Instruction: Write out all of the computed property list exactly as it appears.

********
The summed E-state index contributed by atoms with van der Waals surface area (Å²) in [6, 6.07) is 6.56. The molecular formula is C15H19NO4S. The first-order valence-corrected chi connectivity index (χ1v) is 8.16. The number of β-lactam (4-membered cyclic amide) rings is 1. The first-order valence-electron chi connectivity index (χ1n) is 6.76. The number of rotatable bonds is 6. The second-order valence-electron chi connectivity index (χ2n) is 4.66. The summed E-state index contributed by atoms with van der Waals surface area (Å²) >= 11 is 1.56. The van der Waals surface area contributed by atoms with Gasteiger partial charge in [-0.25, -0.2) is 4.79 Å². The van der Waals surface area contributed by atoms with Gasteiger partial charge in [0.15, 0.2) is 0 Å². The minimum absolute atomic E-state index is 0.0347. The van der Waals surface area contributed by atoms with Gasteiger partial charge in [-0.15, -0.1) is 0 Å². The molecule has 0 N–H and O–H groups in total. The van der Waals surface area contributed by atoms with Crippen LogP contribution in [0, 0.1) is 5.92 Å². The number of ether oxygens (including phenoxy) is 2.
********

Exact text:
The summed E-state index contributed by atoms with van der Waals surface area (Å²) in [6, 6.07) is 6.56. The molecular formula is C15H19NO4S. The first-order valence-corrected chi connectivity index (χ1v) is 8.16. The number of β-lactam (4-membered cyclic amide) rings is 1. The first-order valence-electron chi connectivity index (χ1n) is 6.76. The number of rotatable bonds is 6. The second-order valence-electron chi connectivity index (χ2n) is 4.66. The summed E-state index contributed by atoms with van der Waals surface area (Å²) >= 11 is 1.56. The van der Waals surface area contributed by atoms with Gasteiger partial charge in [-0.25, -0.2) is 4.79 Å². The van der Waals surface area contributed by atoms with Gasteiger partial charge in [0.15, 0.2) is 0 Å². The minimum absolute atomic E-state index is 0.0347. The van der Waals surface area contributed by atoms with Gasteiger partial charge in [-0.15, -0.1) is 0 Å². The molecule has 0 N–H and O–H groups in total. The van der Waals surface area contributed by atoms with Crippen LogP contribution in [0, 0.1) is 5.92 Å². The number of ether oxygens (including phenoxy) is 2.